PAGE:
Leopardstown: Don’t Think it’s a cakewalk
Among the maddening misapprehensions that ignited all this heedless vandalism to the autumn calendar, there were also genuine missed opportunities.
You only have to look at Ireland's premier all-aged championship, staged at Leopardstown today, to suspect that the reforms — in one respect, at any rate — might not have been radical enough.
Only five horses take on So You Think in the Red Mills Irish Champion Stakes — two housed in the same stable, and another entirely by accident.
Snow Fairy's connections had no intention of bringing her here, until some French pedant dusted off the obscure red tape that prohibited her from running at Deauville a couple of weeks ago. He has maintained his anonymity since, probably wisely, albeit the Leopardstown management might well be glad to send him a fat cheque.
In recent years, the top European performers over 10 furlongs have had their schedule stretched by lucrative opportunities elsewhere: in Dubai in the spring, and later on in America, Japan and Hong Kong.
As a result, the traditional programme has increasingly lacked depth. The Coral-Eclipse Stakes and Juddmonte International are consistently beset by small fields, and today's race appears to compound the trend.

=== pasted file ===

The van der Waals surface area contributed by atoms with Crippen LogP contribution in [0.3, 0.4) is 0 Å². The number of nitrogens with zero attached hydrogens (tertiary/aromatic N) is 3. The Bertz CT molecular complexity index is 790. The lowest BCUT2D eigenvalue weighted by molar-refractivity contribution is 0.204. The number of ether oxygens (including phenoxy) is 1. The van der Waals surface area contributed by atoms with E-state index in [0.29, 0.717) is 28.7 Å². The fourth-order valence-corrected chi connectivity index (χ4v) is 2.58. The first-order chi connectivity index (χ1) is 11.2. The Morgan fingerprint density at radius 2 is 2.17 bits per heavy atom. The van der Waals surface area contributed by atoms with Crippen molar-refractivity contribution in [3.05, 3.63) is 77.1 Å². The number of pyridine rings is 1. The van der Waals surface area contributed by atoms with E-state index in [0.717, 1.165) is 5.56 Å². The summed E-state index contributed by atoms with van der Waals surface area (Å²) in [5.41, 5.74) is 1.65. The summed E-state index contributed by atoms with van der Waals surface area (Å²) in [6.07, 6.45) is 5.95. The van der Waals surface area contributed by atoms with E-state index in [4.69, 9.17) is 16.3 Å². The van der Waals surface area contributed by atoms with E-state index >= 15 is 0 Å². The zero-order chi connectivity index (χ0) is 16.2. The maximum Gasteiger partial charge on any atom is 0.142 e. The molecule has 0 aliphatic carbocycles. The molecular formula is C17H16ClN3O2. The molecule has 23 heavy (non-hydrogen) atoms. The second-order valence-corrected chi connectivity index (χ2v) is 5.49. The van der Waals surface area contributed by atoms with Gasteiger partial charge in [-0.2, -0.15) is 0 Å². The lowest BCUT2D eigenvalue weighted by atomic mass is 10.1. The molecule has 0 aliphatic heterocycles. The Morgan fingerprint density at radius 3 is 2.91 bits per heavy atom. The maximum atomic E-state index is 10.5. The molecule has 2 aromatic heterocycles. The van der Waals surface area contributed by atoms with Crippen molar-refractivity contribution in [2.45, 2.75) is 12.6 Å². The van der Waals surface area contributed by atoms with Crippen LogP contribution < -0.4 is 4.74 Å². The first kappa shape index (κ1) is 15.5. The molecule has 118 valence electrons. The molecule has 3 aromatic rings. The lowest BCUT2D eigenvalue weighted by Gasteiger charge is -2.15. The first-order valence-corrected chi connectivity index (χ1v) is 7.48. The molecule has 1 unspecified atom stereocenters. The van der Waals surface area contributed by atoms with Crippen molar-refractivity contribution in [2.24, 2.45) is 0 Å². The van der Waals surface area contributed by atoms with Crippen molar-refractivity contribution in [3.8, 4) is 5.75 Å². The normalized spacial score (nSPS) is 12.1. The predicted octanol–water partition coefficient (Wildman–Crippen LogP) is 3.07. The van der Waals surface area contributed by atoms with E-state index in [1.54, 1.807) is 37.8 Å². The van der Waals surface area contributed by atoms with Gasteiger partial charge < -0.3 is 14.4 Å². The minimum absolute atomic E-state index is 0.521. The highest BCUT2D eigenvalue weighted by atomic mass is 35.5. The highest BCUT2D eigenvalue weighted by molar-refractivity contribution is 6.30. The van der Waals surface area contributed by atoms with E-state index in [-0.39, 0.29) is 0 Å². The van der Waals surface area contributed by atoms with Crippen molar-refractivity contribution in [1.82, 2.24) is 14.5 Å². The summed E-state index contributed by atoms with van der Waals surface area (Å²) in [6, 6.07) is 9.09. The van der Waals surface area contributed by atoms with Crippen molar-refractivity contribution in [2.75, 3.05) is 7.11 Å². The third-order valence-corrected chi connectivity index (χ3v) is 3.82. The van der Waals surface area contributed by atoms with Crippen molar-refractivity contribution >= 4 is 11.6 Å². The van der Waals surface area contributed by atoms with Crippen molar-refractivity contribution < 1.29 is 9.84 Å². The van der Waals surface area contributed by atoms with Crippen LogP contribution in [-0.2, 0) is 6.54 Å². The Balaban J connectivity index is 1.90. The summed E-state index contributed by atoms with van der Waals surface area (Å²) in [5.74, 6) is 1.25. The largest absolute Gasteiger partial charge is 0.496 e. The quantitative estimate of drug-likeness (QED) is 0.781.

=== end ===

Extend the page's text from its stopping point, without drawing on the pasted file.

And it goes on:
Originally, many hoped to bring the new Qipco Champion Stakes at Ascot forward to September, but felt constrained by proximity to today's race. Instead eye-watering sums have been thrown at a prize that might conceivably raise only one fresh question: namely, can horses that have been racing against each other all season reproduce the form in deteriorating ground?
Funnily enough, even as it stands, today's race may not prove quite the cakewalk the odds imply. So You Think, imported after a sensational career in Australia, is yet to have his full capacity measured in the Northern Hemisphere. After being run down by one stayer at Royal Ascot, he managed to see off another in the Eclipse. Perhaps we need to see him take on horses like that at their own game, in the Arc, and then maybe the Americans in their own back yard, before we can assent to the billing that preceded him to Ballydoyle.
And it is not impossible that Snow Fairy will make life uncomfortable for anyone prepared to risk terribly short odds today. At her best, this filly has a lethal turn of foot, whereas So You Think tends to depend on the voracious reach of his stride. In a small field, especially, he would do well to stem the sort of acceleration Snow Fairy showed in Japan and Hong Kong late last year.
It remains to be seen whether she is quite back to that peak, but she certainly thrived as 2010 wore on. While So You Think is obviously the most likely winner, 6-1 is by no means a bad price about the filly.